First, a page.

Make it Useful
Practical souvenirs have greater lasting value, says Sandy Sobelman, chief marketing officer at Fairway Manufacturing Company, a wholesale souvenirs distributor for 61 years. "Things that have a use and a specific visual, like a keychain, pencil or pen, that's what triggers a memory," Sobelman says. For example, at the Lagunitas Brewing Company located in Petaluma, California, just north of San Francisco, families who come to meet farm animals and tour the brewery buy Mason jars, durable drinking glasses which sport the popular craft beer's famous dog logo. Sobelman adds that if you're buying a plush teddy bear, make sure it's wearing a Yellowstone T-shirt or you'll never remember where it came from. Picking up souvenirs made in the U.S. is a growing trend, a potential bonanza for local craftspeople despite an estimated 200 percent higher cost than goods made in China.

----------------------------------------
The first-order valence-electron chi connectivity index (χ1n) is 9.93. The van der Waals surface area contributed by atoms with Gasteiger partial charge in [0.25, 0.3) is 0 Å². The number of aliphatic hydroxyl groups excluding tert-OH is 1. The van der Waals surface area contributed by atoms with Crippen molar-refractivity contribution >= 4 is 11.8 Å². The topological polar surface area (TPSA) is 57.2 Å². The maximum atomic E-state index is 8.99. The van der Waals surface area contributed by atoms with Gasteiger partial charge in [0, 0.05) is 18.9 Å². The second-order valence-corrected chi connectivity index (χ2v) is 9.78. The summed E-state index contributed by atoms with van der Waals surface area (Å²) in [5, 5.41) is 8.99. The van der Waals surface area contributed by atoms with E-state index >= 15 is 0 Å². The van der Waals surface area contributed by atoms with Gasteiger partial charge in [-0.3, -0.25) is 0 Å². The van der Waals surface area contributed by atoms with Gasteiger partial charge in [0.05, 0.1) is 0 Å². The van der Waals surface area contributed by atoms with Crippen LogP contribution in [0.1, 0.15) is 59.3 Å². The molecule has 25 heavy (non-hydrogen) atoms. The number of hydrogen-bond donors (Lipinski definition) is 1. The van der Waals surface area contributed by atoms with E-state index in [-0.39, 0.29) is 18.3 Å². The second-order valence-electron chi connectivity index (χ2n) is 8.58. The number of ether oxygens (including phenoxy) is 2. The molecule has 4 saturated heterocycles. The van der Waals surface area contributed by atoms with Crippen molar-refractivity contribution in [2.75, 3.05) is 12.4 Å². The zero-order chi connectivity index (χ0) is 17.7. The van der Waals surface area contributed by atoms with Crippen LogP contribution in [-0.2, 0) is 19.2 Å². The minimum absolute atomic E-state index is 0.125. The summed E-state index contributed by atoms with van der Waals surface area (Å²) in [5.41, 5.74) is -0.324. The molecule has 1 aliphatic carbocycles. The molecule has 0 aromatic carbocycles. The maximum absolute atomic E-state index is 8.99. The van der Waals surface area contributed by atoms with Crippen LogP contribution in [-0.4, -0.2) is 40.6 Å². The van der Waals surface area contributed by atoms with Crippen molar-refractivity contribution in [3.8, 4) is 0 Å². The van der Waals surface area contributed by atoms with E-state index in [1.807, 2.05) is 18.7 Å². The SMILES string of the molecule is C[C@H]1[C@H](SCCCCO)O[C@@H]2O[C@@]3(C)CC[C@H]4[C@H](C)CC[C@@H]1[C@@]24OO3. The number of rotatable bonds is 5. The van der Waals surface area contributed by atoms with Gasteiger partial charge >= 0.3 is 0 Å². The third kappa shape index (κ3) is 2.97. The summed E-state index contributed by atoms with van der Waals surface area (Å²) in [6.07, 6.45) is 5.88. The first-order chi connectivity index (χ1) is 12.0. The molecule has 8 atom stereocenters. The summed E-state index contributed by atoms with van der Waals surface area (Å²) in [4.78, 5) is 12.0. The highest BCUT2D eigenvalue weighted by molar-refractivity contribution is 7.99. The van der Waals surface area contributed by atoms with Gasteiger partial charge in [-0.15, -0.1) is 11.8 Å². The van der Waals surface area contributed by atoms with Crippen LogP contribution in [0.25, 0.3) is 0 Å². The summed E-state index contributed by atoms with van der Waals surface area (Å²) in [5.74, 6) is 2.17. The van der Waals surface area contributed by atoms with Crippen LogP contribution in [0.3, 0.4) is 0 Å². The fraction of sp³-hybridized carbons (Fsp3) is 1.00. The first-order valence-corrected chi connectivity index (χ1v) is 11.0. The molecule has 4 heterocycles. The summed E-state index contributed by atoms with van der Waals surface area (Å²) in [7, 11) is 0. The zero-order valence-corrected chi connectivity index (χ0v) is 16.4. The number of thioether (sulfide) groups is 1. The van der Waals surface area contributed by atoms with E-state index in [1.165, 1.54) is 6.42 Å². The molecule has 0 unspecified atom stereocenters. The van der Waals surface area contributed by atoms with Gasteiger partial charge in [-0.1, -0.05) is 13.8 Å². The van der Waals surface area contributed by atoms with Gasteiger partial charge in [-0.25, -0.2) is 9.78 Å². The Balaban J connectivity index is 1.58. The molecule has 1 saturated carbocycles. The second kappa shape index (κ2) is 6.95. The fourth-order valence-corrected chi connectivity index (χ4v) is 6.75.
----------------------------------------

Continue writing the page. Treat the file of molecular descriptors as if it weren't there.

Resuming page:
[Read: 5 Kids' Travel Gifts That Give Back.]
Make it a Good Story
The word "souvenir" comes from the French phrase for memory or remembrance. For instance, when you toured a maple sugaring house in Vermont, didn't sap get stuck on your jeans? Commemorate the experience with a maple leaf-shaped glass bottle full of syrup and every time you refill it, you'll recall that day. At the National Park Service's Blue Ridge Music Center outside of Galax, Virginia, visitors can mix lyrics and melodies from the museum's rich collection of bluegrass, gospel, blues and mountain music, and burn a commemorative CD.
Make it Personal
Remember finding just the right miniature license plate on a revolving rack or making your first ID bracelet with alphabet beads at a farmers market in Los Angeles. Technology has taken personalization to new heights – to a new galaxy – in fact.